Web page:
This kind can use gearboxes similar to the DC brushed motors, however, they are not typically used with gearboxes. The torque and rpm is typically decided on by the setup of the windings (Δ or y) and if the motor is an in-runner or out-runner (i.e. if the magnets are within or outside the windings). The out-runner design typically has the outer shell rotating so they are harder to mount, however they typically have screws in the end face which typically is stationary.
This type produces no dust from daily use.
AC motors are generally operated at mains voltage. This motor style is generally used for operations that don't need to be vibration free, or need to have a fair amount of power such as for vacuum pumps. Typically the larger motors only operate in one direction (typically clockwise), so whilst the installation is easy, they would need rewiring by Electronics (typically John) or Dan before they rotate in the other direction.
There are controllers available that take standard mains and chop it up to reduce the speed of the pump. This would typically be within a feedback loop, requiring a constant non-max speed and controlled by buttons.
Should the user wish to control it manually through a dial, than variacs (variable transformers) can be used. This gives the user a dial to rotate and adjust the voltage(0-100%) of across the motor, however this may not necessarily give the same change in output shaft speed.
Most AC motors use singe phase because 3000W of power is sufficient, however, some can have more power from 3-phase systems. This allows motors to have more power should it be needed.
This type may produce some dust from wear on the brushes depending upon how it is wound, however this is minimal, and generally doesn't affect most experiments.
Standard DC and brushed motors often come as a cylinder, with the length typically bigger than the width, or pancake motors which typically look flattened. Stepper motors are more likely to be a cuboid, and they can come as pancakes. Pancake motors are more typically square instead of circular because of the mounting fixtures. Most AC motors are cuboids, or a cylinder/cuboid cross. This is due to the heat sinking fins that stick out of the cylindrical body vary in length.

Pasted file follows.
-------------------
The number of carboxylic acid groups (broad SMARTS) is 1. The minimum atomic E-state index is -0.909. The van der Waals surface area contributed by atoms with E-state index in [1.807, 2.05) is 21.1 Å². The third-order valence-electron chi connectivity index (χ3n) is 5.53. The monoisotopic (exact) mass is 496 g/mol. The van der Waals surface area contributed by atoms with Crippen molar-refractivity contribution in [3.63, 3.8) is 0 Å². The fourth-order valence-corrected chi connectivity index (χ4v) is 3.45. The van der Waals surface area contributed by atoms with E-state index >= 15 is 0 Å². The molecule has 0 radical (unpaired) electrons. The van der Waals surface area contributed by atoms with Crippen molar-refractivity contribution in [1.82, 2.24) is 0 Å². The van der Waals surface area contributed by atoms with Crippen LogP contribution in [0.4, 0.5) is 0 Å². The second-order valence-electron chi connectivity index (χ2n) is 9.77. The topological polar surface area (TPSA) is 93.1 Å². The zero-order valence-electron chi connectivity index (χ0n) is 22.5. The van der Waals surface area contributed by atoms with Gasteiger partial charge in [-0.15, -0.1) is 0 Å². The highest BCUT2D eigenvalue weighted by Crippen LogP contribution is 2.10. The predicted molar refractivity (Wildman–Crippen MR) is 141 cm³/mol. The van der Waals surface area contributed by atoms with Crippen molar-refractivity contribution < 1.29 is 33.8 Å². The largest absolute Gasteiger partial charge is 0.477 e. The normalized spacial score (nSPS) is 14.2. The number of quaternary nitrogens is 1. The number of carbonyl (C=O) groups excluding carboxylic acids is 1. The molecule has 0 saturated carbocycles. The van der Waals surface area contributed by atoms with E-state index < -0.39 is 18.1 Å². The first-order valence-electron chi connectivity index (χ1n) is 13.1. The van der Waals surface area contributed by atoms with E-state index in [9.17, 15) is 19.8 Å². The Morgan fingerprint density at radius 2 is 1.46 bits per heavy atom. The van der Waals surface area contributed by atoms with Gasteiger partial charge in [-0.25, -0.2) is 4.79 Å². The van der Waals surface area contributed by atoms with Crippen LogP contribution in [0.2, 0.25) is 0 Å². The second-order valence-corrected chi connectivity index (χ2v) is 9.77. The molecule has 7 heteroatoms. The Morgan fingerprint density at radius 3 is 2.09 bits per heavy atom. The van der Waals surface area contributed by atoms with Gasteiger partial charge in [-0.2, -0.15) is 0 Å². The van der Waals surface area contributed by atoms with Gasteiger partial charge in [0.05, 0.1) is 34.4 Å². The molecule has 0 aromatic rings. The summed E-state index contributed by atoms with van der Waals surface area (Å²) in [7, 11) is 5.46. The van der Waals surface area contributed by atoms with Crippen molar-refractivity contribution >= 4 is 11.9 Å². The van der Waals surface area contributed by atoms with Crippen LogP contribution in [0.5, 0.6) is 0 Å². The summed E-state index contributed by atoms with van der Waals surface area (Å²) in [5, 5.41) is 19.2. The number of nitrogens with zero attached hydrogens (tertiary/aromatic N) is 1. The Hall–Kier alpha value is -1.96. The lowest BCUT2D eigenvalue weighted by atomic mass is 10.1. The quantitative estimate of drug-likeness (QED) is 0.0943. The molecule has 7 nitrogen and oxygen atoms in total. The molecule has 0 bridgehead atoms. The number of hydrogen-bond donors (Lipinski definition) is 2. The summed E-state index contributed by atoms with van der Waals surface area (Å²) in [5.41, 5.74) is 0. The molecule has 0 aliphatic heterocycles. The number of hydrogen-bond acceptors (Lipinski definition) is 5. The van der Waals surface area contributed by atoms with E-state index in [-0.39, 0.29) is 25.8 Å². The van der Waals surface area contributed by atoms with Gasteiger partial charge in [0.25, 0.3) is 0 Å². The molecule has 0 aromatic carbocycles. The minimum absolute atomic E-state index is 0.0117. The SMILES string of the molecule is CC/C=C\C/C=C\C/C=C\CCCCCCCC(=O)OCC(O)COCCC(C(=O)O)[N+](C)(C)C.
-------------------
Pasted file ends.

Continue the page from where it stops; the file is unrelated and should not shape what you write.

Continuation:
This is a picture of a DC motor with a gearbox attached. The gearbox will come set to a ratio, so if the user wishes to change this then the entire gearbox will typically need changing.
All motor designs can accept a gearbox, however stepper motors generally run slow enough that they don't require a gearbox, however in some cases they are used such as if the motor were running very fast, it can create large amounts of noise.
Most gearbox designs like the pictured, have an offset shaft; the input and output shaft are parallel, but not aligned to each other. A similar design to this is used in manual cars to achieve several gear ranges.
Other similar designs have the two shafts at 90 degrees as standard, but this angle can be specified at cost. This allows longer motors and associated connections to be located closer to a flange so it can be protected, or if it is under a shelf then the shelf can be lower, allowing for more ergonomic or stable setups. A 45 degree angle can allow for a motor to access a shaft close to a 90 degree corner, allowing for more power and potentially control.
Worm gear boxes have the output typically at or close to 90 degrees because of how the teeth mesh. The advantages of this type is they have minimal back rotation, hence they can act in similar ways to a brake if the motor is unpowered, and they are smaller for a given gear ratio. The disadvantages however, is they are have greater wear do to the faces in contact rubbing as opposed to rotation around each other in a traditional gear pairing, and it is harder to get lubrication suitable for the gearbox.